The present invention thus provides an extremely effective burglar alarm for vending and other coin-controlled dispensing machines. Although the terms vending and dispensing machines have been used throughout the specification and claims, it should be understood that the alarm may have applications other than for machines of these types. For example, the alarm may be utilized in coin-controlled pin games, change making machines, etc.
The air horn produces a signal in excess of decibels for a duration of from five to eight minutes, depending upon the size of the container of Freon. Since the entire actuating mechaism is mounted directly on the back of the air horn itself, the alarm assemblage is extremely compact and requires very little space in the inside of the vending machine cabinet. Additionally, since the alarm requires neither internal dry cell batteries nor power from an electrical outlet, it may lie dormant in a vending machine for an indefinite period of time until actuated by an unauthorized opening of the door. It should also be noted that vending machines incorporating the present alarm system may be located as desired without consideration being given to their proximity to electrical wall outlets, and that the alarm, once activated, cannot be deactivated by merely closing the vending machine door.
In view of the above, it will be seen that the several objects of the invention are achieved and other advantageous results attained.
As various changes could be made in the above constructions without departing from the scope of the invention, it is intended that all matter contained in the above description or shown in the accompanying drawings shall be interpreted as illustrative and not in a limiting sense.
What is claimed is:
1. An alarm system for vending machines having a cabinet and an openable door, said alarm comprising a gas operated signalling device, a container of compressed gas interconnected to said signallnig device for operation thereof, valve means interposed between said signalling device and said container for controlling the flow of gas thereto, and actuating means for operating said valve, said actuating means comprising a spring biased movable arm, latch means operatively connected to said arm for restraining the latter in a first position against the bias of the spring, means interconnecting the movable arm and valve, and means for releasing said latch means in response to unauthorized opening of said door, whereby release of said latch releases the arm for movement under the influence of the spring to a second position, thereby actuating the valve through the interconnecting means to sound the alarm.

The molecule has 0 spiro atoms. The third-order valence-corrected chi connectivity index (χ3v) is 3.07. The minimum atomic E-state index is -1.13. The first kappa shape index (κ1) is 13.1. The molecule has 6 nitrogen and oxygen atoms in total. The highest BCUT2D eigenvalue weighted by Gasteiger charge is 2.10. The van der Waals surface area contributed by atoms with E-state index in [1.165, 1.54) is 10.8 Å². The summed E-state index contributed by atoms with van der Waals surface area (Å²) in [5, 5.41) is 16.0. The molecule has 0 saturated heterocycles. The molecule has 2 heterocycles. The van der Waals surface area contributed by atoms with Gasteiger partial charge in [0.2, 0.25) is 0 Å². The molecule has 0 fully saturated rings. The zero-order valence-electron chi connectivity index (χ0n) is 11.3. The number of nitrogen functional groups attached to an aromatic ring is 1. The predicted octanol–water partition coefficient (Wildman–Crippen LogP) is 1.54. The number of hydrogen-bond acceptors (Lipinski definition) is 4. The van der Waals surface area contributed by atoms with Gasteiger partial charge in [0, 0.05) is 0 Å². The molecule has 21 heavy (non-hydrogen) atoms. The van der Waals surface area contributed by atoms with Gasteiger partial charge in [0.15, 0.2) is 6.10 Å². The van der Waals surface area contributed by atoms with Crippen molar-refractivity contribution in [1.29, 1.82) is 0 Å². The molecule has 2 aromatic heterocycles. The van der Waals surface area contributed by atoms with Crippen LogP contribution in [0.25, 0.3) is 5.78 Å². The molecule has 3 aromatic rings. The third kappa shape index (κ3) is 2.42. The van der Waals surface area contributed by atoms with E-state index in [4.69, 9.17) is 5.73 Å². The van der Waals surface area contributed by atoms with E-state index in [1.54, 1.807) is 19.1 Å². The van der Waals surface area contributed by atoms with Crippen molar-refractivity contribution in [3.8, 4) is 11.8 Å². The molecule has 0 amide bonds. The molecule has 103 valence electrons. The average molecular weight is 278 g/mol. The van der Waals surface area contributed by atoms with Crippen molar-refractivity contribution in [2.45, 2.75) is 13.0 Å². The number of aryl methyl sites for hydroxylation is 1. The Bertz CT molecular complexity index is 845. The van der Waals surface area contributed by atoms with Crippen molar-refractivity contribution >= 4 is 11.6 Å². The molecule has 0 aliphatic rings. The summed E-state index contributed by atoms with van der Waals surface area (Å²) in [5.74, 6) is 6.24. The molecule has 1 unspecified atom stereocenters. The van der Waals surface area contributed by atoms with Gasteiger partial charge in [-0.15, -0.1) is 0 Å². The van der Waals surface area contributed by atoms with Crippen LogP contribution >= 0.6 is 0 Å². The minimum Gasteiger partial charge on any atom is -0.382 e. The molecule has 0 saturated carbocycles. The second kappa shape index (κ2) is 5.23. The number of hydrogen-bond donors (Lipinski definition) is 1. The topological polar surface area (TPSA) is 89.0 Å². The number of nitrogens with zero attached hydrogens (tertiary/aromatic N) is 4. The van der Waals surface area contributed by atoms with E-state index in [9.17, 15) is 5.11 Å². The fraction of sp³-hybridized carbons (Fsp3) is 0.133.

2. An alarm system as set forth in claim 1 wherein said actuating means is mounted directly on said signalling device.
3. An alarm system as set forth in claim 1 wherein said movable arm comprises a U-shaped arm pivotally mounted at the ends of its leg portions.
4. An alarm system as set forth in claim 3 wherein said latch means comprises a latch plate having a window therein, and a latch arm releasably engageable with said window, said latch arm overlying said U-shaped pivotal arm when in said first position.
5. An alarm system as set forth in claim 4 wherein said latch arm is pivotally mounted at its end opposite the window engaging end, and said means for releasing said latch comprises a cable, one end of which is connected to said latch arm and the other end of which is connected to the openable door, and further comprising interlock means in the door for selectively disconnecting said cable therefrom.
6. An alarm system as set forth in claim 1 wherein said means interconnecting the movable arm and the valve comprises a linkage of sufficient length to permit movement of said arm to a position intermediate said first and second positions prior to initiating actuation of said valve.
7. An alarm system as set forth in claim 6 wherein said linkage comprises a pair of articulated links, one of which is connected to the cross-bar of said U-shaped arm and the other of which is connected to said valve.
8. An alarm system as set forth in claim 7 wherein said movable arm comprises a U-shaped arm mounted for pivotal movement, and said latch means comprises a latch plate having a window therein and a latch arm fixed at one end and engageable with said window at the other end, said latch arm overlying the cross-bar of said U-shaped arm when in said first position.
9. An alarm system as set forth in claim 8 wherein said actuating means is mounted directly on said signalling device.
References Cited UNITED STATES PATENTS 1,701,494 2/1929 Budean 11686 2,051,276 8/1936 Sharp 742 2,167,964 8/1939 Weld et al.
2,190,545 2/ 1940 Lambert 742 2,218,606 10/1940 Foster 742 2,240,192 4/ 1941 Meyer 74--2 2,404,311 7/ 1946 Plank 74--2 2,580,511 1/1952 Branchu 742 2,882,853 4/1959 Reeves 116112 3,185,127 5/1965 Chedister 11686 3,325,800 6/1967 Messick.
FOREIGN PATENTS 528,745 6/ 1955 Italy.
LOUIS J. CAPOZI, Primary Examiner.